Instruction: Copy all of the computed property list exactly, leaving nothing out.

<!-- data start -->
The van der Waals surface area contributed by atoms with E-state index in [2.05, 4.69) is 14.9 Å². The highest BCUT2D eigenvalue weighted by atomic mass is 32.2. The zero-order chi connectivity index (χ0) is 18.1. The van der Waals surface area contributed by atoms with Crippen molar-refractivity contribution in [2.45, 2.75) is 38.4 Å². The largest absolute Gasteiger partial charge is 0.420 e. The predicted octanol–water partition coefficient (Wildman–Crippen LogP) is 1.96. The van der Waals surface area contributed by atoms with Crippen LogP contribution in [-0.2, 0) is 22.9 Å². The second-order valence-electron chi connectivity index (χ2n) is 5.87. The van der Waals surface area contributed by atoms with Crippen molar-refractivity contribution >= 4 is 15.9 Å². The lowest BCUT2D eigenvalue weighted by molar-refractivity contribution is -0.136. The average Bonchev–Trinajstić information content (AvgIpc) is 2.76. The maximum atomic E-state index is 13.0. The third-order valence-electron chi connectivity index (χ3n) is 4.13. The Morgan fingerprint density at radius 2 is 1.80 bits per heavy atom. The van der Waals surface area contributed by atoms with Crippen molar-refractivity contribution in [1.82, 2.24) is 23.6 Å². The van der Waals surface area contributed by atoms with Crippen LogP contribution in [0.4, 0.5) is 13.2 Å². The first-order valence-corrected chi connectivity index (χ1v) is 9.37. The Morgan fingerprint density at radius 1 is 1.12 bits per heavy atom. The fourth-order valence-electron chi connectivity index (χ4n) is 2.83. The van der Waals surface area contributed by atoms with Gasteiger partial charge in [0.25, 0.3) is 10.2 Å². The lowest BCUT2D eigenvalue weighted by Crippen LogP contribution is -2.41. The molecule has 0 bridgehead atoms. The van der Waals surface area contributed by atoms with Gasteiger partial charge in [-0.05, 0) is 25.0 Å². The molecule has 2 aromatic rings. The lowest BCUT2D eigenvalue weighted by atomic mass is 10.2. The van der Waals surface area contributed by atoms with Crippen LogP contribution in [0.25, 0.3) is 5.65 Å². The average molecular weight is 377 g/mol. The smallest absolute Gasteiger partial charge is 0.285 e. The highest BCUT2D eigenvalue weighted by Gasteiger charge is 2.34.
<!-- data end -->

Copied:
The van der Waals surface area contributed by atoms with E-state index in [2.05, 4.69) is 14.9 Å². The highest BCUT2D eigenvalue weighted by atomic mass is 32.2. The zero-order chi connectivity index (χ0) is 18.1. The van der Waals surface area contributed by atoms with Crippen molar-refractivity contribution in [2.45, 2.75) is 38.4 Å². The largest absolute Gasteiger partial charge is 0.420 e. The predicted octanol–water partition coefficient (Wildman–Crippen LogP) is 1.96. The van der Waals surface area contributed by atoms with Crippen LogP contribution in [-0.2, 0) is 22.9 Å². The second-order valence-electron chi connectivity index (χ2n) is 5.87. The van der Waals surface area contributed by atoms with Crippen molar-refractivity contribution >= 4 is 15.9 Å². The lowest BCUT2D eigenvalue weighted by molar-refractivity contribution is -0.136. The average Bonchev–Trinajstić information content (AvgIpc) is 2.76. The maximum atomic E-state index is 13.0. The third-order valence-electron chi connectivity index (χ3n) is 4.13. The Morgan fingerprint density at radius 2 is 1.80 bits per heavy atom. The van der Waals surface area contributed by atoms with Crippen molar-refractivity contribution in [1.82, 2.24) is 23.6 Å². The van der Waals surface area contributed by atoms with Crippen LogP contribution in [0.4, 0.5) is 13.2 Å². The first-order valence-corrected chi connectivity index (χ1v) is 9.37. The Morgan fingerprint density at radius 1 is 1.12 bits per heavy atom. The fourth-order valence-electron chi connectivity index (χ4n) is 2.83. The van der Waals surface area contributed by atoms with Gasteiger partial charge in [0.25, 0.3) is 10.2 Å². The lowest BCUT2D eigenvalue weighted by Crippen LogP contribution is -2.41. The molecule has 0 bridgehead atoms. The van der Waals surface area contributed by atoms with Gasteiger partial charge in [-0.05, 0) is 25.0 Å². The molecule has 2 aromatic rings. The lowest BCUT2D eigenvalue weighted by atomic mass is 10.2. The van der Waals surface area contributed by atoms with Crippen LogP contribution in [0.25, 0.3) is 5.65 Å². The average molecular weight is 377 g/mol. The smallest absolute Gasteiger partial charge is 0.285 e. The highest BCUT2D eigenvalue weighted by Gasteiger charge is 2.34.